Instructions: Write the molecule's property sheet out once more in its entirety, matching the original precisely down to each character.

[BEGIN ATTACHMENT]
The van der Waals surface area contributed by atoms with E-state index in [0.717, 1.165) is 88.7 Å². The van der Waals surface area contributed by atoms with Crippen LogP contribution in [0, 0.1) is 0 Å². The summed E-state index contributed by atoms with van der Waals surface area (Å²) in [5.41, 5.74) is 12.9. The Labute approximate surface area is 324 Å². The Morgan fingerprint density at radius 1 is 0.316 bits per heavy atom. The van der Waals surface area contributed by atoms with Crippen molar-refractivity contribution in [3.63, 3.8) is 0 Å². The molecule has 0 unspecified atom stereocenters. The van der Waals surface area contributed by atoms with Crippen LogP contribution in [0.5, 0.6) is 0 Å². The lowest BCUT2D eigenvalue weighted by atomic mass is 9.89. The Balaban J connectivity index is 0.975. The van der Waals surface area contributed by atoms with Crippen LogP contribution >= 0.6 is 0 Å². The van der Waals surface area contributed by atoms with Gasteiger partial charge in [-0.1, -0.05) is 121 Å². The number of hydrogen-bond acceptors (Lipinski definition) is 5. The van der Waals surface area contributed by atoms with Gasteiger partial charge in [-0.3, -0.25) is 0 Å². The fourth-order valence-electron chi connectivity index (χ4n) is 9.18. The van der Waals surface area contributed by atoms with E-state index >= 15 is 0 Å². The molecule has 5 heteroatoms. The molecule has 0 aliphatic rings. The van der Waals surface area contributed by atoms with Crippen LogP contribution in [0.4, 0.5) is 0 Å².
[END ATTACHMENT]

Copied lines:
The van der Waals surface area contributed by atoms with E-state index in [0.717, 1.165) is 88.7 Å². The van der Waals surface area contributed by atoms with Crippen LogP contribution in [0, 0.1) is 0 Å². The summed E-state index contributed by atoms with van der Waals surface area (Å²) in [5.41, 5.74) is 12.9. The Labute approximate surface area is 324 Å². The Morgan fingerprint density at radius 1 is 0.316 bits per heavy atom. The van der Waals surface area contributed by atoms with Crippen molar-refractivity contribution in [3.63, 3.8) is 0 Å². The molecule has 0 unspecified atom stereocenters. The van der Waals surface area contributed by atoms with Crippen LogP contribution in [0.5, 0.6) is 0 Å². The lowest BCUT2D eigenvalue weighted by atomic mass is 9.89. The Balaban J connectivity index is 0.975. The van der Waals surface area contributed by atoms with Crippen LogP contribution >= 0.6 is 0 Å². The van der Waals surface area contributed by atoms with Gasteiger partial charge in [-0.1, -0.05) is 121 Å². The number of hydrogen-bond acceptors (Lipinski definition) is 5. The van der Waals surface area contributed by atoms with Gasteiger partial charge in [-0.3, -0.25) is 0 Å². The fourth-order valence-electron chi connectivity index (χ4n) is 9.18. The van der Waals surface area contributed by atoms with E-state index >= 15 is 0 Å². The molecule has 5 heteroatoms. The molecule has 0 aliphatic rings. The van der Waals surface area contributed by atoms with Crippen LogP contribution in [0.4, 0.5) is 0 Å².